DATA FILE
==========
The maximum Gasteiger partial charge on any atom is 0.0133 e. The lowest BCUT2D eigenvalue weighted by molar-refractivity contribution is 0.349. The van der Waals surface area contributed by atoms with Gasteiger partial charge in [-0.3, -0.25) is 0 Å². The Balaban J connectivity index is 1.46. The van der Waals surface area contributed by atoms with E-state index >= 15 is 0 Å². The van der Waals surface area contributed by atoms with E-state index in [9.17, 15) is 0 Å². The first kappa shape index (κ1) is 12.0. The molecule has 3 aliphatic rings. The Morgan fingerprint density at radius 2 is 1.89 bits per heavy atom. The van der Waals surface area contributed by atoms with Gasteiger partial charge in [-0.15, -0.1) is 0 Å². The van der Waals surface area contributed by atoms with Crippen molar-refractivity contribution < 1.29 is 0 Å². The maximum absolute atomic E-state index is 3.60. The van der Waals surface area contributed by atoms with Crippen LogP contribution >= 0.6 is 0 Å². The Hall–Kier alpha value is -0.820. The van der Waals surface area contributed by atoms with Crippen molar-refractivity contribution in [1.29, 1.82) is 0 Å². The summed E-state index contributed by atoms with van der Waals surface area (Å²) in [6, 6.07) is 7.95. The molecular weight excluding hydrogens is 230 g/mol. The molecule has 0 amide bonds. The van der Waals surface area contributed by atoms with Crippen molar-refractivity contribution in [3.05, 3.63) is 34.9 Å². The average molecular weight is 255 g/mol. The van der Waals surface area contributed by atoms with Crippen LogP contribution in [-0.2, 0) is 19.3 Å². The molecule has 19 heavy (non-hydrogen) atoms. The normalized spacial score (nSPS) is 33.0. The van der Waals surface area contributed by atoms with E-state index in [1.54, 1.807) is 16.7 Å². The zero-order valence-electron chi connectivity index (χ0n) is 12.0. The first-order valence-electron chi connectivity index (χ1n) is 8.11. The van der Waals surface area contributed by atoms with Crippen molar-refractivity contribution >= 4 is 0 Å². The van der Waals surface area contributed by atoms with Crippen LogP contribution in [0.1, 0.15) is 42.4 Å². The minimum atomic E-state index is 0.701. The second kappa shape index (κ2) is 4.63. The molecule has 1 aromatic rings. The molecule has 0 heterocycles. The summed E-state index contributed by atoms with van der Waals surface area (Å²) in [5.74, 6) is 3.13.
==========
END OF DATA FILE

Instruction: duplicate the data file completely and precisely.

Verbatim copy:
The maximum Gasteiger partial charge on any atom is 0.0133 e. The lowest BCUT2D eigenvalue weighted by molar-refractivity contribution is 0.349. The van der Waals surface area contributed by atoms with Gasteiger partial charge in [-0.3, -0.25) is 0 Å². The Balaban J connectivity index is 1.46. The van der Waals surface area contributed by atoms with E-state index >= 15 is 0 Å². The van der Waals surface area contributed by atoms with E-state index in [9.17, 15) is 0 Å². The first kappa shape index (κ1) is 12.0. The molecule has 3 aliphatic rings. The Morgan fingerprint density at radius 2 is 1.89 bits per heavy atom. The van der Waals surface area contributed by atoms with Gasteiger partial charge in [-0.15, -0.1) is 0 Å². The van der Waals surface area contributed by atoms with Crippen molar-refractivity contribution < 1.29 is 0 Å². The maximum absolute atomic E-state index is 3.60. The van der Waals surface area contributed by atoms with Crippen LogP contribution >= 0.6 is 0 Å². The Hall–Kier alpha value is -0.820. The van der Waals surface area contributed by atoms with Crippen molar-refractivity contribution in [1.29, 1.82) is 0 Å². The summed E-state index contributed by atoms with van der Waals surface area (Å²) in [6, 6.07) is 7.95. The molecular weight excluding hydrogens is 230 g/mol. The molecule has 0 amide bonds. The van der Waals surface area contributed by atoms with Crippen molar-refractivity contribution in [3.05, 3.63) is 34.9 Å². The average molecular weight is 255 g/mol. The van der Waals surface area contributed by atoms with Crippen LogP contribution in [-0.2, 0) is 19.3 Å². The molecule has 19 heavy (non-hydrogen) atoms. The normalized spacial score (nSPS) is 33.0. The van der Waals surface area contributed by atoms with E-state index in [1.54, 1.807) is 16.7 Å². The zero-order valence-electron chi connectivity index (χ0n) is 12.0. The first-order valence-electron chi connectivity index (χ1n) is 8.11. The van der Waals surface area contributed by atoms with Crippen molar-refractivity contribution >= 4 is 0 Å². The van der Waals surface area contributed by atoms with Crippen LogP contribution in [0.1, 0.15) is 42.4 Å². The minimum atomic E-state index is 0.701. The second kappa shape index (κ2) is 4.63. The molecule has 1 aromatic rings. The molecule has 0 heterocycles. The summed E-state index contributed by atoms with van der Waals surface area (Å²) in [5.74, 6) is 3.13.